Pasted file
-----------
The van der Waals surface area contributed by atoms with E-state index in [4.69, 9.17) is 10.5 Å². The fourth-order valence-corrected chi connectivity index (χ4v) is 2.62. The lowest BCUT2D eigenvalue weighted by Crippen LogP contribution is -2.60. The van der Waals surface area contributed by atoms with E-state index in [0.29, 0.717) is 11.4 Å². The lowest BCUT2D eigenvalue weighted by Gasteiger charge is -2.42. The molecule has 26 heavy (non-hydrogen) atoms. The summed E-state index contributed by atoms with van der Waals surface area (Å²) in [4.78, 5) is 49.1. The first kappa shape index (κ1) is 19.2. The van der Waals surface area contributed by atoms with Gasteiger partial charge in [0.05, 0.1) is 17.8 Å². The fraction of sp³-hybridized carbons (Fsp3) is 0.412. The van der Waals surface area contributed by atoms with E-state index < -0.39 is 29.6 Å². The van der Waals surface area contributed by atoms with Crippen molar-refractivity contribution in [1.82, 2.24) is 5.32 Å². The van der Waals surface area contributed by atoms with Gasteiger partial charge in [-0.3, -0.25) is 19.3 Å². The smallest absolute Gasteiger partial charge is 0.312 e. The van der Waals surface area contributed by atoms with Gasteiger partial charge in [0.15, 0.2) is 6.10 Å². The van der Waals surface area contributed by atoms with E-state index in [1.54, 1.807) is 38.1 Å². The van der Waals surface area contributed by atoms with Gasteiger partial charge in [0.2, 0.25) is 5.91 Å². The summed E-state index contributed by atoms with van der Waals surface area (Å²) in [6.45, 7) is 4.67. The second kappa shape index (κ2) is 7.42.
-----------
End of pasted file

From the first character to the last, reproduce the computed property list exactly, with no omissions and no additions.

The van der Waals surface area contributed by atoms with E-state index in [4.69, 9.17) is 10.5 Å². The fourth-order valence-corrected chi connectivity index (χ4v) is 2.62. The lowest BCUT2D eigenvalue weighted by Crippen LogP contribution is -2.60. The van der Waals surface area contributed by atoms with E-state index in [0.29, 0.717) is 11.4 Å². The lowest BCUT2D eigenvalue weighted by Gasteiger charge is -2.42. The molecule has 26 heavy (non-hydrogen) atoms. The summed E-state index contributed by atoms with van der Waals surface area (Å²) in [4.78, 5) is 49.1. The first kappa shape index (κ1) is 19.2. The van der Waals surface area contributed by atoms with Gasteiger partial charge in [0.05, 0.1) is 17.8 Å². The fraction of sp³-hybridized carbons (Fsp3) is 0.412. The van der Waals surface area contributed by atoms with E-state index < -0.39 is 29.6 Å². The van der Waals surface area contributed by atoms with Crippen molar-refractivity contribution in [1.82, 2.24) is 5.32 Å². The van der Waals surface area contributed by atoms with Gasteiger partial charge in [-0.3, -0.25) is 19.3 Å². The smallest absolute Gasteiger partial charge is 0.312 e. The van der Waals surface area contributed by atoms with Gasteiger partial charge in [0.15, 0.2) is 6.10 Å². The van der Waals surface area contributed by atoms with E-state index in [1.54, 1.807) is 38.1 Å². The van der Waals surface area contributed by atoms with Gasteiger partial charge in [0.2, 0.25) is 5.91 Å². The summed E-state index contributed by atoms with van der Waals surface area (Å²) in [6.45, 7) is 4.67. The second kappa shape index (κ2) is 7.42.